Description


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The trigonometric and hyperbolic functions are not invertible over the entire complex plane, or for many of them even over the real line, so it is necessary to define a principal branch for each such inverse function. This is done by restricting the forward function to a principal domain on which it is invertible, and taking that domain as the range of the inverse function.

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This process necessarily results in discontinuities in the inverse functions, which can be taken to be along line segments (called branch cuts) in the real or imaginary axes. There is choice involved with this process, and the choices can have far reaching mathematical consequences.

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In addition to choosing the locations of the branch cuts, it is necessary to define the closure of the functions with respect to these branch cuts, meaning the continuity properties of the functions along paths which approach a branch cut from one side or the other. In the absence of any clearer choice, Maple uses the convention of counterclockwise continuity (abbreviated CCC), meaning that the function is continuous along a path which encircles a branch point in a counterclockwise direction and which terminates on the corresponding branch cut. The alternative, clockwise continuity (abbreviated CC) is used whenever imposing CCC would lead to the loss of a useful identity or other such mathematical difficulty.

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Maple implements a signed zero in its software floatingpoint computation domain. This means that in this domain, branch cuts can be closed from both sides of the cut. For example, the results of

>

ln(2.+0.*I), ln(2.0.*I);

${0.6931471806}{\+}{3.141592654}{}{\mathrm{I}}{\,}{0.6931471806}{}{3.141592654}{}{\mathrm{I}}$
 (1) 

are not the same. This allows the identity $\mathrm{ln}\left(\frac{1}{z}\right)\=\mathrm{ln}\left(z\right)$ to be preserved throughout the complex plane:

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ln(2.0.*I) = ln(.5+0.*I);

${0.6931471806}{}{3.141592654}{}{\mathrm{I}}{\=}{0.6931471806}{}{3.141592654}{}{\mathrm{I}}$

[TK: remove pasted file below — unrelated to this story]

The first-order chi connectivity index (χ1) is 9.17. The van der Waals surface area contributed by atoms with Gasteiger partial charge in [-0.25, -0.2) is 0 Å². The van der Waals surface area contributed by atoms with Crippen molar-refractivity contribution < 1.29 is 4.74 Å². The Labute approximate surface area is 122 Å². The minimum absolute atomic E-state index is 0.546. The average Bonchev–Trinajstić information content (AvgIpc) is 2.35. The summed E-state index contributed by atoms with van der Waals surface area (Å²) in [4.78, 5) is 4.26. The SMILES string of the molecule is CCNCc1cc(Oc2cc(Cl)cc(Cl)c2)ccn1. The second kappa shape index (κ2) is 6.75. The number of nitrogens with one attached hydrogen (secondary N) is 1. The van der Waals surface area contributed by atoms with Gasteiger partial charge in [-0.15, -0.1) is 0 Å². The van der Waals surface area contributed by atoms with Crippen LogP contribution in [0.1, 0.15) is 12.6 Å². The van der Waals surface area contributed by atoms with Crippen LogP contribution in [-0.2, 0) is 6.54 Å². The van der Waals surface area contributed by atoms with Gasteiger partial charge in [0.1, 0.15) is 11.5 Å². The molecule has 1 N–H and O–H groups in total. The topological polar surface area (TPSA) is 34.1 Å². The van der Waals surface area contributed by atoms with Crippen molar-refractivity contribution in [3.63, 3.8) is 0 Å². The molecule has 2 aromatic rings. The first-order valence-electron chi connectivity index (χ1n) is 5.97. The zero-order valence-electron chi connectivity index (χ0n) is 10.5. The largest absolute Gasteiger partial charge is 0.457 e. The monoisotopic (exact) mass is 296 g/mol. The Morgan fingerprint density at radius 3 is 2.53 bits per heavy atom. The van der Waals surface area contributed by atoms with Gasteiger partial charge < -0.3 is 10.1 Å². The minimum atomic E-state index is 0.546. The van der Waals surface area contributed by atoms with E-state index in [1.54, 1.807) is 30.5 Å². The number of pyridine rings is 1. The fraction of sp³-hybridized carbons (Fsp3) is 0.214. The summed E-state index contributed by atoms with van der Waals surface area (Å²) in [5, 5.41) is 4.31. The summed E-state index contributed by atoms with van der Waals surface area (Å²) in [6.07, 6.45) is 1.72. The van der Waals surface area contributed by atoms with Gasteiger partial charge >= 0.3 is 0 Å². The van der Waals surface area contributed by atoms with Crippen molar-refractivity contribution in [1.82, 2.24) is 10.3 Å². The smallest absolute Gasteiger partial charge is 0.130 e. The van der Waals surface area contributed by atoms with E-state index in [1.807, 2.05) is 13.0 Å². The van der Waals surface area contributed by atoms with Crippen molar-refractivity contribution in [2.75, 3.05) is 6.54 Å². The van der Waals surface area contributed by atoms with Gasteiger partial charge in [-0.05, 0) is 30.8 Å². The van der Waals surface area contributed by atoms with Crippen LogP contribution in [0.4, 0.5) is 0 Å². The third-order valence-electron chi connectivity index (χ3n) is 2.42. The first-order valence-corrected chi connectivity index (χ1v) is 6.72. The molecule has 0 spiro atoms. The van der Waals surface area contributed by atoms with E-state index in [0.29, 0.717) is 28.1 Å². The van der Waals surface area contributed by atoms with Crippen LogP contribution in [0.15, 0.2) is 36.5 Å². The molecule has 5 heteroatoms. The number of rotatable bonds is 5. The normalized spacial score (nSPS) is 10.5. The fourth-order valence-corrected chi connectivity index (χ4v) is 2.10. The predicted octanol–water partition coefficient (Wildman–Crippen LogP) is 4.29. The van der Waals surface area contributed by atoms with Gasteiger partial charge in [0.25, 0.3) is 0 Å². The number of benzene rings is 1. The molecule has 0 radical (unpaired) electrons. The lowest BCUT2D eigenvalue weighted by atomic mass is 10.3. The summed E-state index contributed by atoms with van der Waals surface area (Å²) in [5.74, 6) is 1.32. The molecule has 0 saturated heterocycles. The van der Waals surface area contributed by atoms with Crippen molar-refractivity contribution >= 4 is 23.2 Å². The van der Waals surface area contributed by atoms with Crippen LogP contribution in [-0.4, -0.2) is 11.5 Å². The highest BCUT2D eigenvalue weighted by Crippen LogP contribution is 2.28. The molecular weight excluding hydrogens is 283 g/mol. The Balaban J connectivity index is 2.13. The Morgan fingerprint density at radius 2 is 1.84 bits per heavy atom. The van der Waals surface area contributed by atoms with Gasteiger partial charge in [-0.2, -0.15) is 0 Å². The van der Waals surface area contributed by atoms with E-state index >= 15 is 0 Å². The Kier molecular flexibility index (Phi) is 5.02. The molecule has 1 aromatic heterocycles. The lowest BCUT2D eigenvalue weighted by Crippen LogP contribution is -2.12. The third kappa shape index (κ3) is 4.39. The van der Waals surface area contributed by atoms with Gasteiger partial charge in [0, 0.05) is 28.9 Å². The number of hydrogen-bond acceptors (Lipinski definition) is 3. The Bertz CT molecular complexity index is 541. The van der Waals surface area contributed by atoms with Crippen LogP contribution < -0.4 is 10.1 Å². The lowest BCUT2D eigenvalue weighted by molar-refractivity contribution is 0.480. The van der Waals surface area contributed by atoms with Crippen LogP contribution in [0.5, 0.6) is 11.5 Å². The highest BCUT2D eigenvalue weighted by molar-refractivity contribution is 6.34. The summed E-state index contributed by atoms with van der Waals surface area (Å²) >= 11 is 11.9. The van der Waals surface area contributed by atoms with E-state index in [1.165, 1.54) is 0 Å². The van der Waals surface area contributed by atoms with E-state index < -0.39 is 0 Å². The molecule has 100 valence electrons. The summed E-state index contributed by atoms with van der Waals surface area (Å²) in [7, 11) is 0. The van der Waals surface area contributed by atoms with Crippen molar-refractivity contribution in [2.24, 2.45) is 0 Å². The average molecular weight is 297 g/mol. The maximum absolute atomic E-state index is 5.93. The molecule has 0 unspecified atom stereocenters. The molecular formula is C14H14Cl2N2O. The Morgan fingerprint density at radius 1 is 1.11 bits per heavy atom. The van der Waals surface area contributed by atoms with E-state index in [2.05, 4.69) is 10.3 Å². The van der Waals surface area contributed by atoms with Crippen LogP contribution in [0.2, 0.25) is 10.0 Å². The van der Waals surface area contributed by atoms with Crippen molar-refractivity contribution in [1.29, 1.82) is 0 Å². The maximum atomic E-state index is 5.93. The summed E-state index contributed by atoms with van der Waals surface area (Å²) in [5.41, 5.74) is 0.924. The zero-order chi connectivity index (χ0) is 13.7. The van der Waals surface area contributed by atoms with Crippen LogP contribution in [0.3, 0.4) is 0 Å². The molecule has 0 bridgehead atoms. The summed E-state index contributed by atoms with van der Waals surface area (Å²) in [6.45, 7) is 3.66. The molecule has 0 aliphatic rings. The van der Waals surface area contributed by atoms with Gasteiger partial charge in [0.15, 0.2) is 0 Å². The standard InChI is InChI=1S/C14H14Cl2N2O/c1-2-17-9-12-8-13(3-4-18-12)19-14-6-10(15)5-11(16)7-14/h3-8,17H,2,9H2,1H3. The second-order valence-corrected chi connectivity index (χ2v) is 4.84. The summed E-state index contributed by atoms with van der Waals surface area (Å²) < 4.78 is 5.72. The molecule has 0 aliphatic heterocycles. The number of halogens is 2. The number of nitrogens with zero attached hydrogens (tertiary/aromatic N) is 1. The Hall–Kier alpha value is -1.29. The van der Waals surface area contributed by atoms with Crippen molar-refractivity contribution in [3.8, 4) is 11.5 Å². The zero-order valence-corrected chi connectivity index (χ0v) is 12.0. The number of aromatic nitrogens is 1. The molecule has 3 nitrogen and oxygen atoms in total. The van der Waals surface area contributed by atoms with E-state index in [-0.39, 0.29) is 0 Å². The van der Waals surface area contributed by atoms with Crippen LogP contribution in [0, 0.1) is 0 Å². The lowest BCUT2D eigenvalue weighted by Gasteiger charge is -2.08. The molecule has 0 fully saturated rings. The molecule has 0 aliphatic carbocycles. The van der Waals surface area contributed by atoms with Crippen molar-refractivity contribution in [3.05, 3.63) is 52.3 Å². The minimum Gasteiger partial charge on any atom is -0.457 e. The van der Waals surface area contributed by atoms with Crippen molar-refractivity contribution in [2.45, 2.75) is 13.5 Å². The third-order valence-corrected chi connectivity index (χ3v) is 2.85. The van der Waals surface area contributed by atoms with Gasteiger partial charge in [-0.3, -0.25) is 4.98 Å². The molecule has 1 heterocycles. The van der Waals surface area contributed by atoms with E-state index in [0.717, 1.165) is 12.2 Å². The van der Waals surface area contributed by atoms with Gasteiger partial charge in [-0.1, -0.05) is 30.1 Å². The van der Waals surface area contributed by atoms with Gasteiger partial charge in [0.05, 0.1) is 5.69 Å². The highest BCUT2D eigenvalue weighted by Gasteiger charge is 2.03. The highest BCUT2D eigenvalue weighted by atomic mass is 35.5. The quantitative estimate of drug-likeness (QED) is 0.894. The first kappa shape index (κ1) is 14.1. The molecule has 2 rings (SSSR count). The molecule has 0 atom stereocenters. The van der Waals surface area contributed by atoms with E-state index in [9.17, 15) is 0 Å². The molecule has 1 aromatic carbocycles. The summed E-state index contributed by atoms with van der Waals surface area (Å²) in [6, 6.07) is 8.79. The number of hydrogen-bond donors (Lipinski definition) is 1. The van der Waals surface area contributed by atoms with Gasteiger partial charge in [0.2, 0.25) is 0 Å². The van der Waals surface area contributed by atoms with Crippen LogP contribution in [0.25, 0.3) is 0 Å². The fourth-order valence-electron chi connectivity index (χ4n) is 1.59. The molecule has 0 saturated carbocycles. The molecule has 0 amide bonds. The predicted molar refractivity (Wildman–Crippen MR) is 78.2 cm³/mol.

(2) 

By convention in Maple, a floatingpoint number with no imaginary part is interpreted as having imaginary part equal to +0.0 when determining values on branch cuts. Similarly, a purely imaginary number is interpreted as having real part equal to +0.0 in similar contexts. Exact rational real numbers are also interpreted as having +0 imaginary part, so

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arccosh(1) = arccosh(1.+0.*I);

${\mathrm{I}}{}{\mathrm{\π}}{\=}{0.}{\+}{3.141592654}{}{\mathrm{I}}$
 (3) 
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As a further notational convention, in the tables below a branch cut will be shown as having a closed endpoint at a branch point if the corresponding function is finitevalued at that branch point. Otherwise, an open interval is indicated.

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You can use the branches function to obtain graphical representations of the ranges and closures of the principal branches of these functions as they are defined in Maple.



Branch cuts of the inverse trigonometric functions


Function

Branch Cuts

Closure

arcsin

$\left(\infty ,1\right]$, $\left[1,\infty \right)$

CCC @ 1, 1

arccos

$\left(\infty ,1\right]$, $\left[1,\infty \right)$

CCC @ 1, 1

arctan

$\left(i\infty ,i\right)$, $\left(i,i\infty \right)$

CCC @ $i$, $i$

arccsc

$\left[1,0\right)$, $\left(0,1\right]$

CCC @ 1, 1

arcsec

$\left[1,0\right)$, $\left(0,1\right]$

CCC @ 1, 1

arccot

$\left(i\infty ,i\right)$, $\left(i,i\infty \right)$

CCC @ $i$, $i$





Branch cuts of the inverse hyperbolic functions


arcsinh

$\left(i\infty ,i\right]$, $\left[i,i\infty \right)$

CCC @ $i$, $i$

arccosh

$\left(\infty ,1\right]$, $\left(\infty ,1\right]$

CCC @ 1, 1

arctanh

$\left(\infty ,1\right)$, $\left(1,\infty \right)$

CCC @ 1, 1

arccsch

$\left[i,0\right)$, $\left(0,i\right]$

CCC @ $i$, $i$

arcsech

$\left(\infty ,0\right)$, $\left[1,\infty \right)$

CCC @ 1, CC @ 0

arccoth

$\left[1,1\right]$

CC @ 1, CCC @ 1





References



Kahan, W., "Branch cuts for complex elementary functions, or, Much ado about nothing's sign bit." Proceedings of the joint IMA/SIAM conference on The State of the Art in Numerical Analysis, University of Birmingham, A. Iserles & M.J.D. Powell, eds., Clarendon Press, Oxford. (1987): 165210.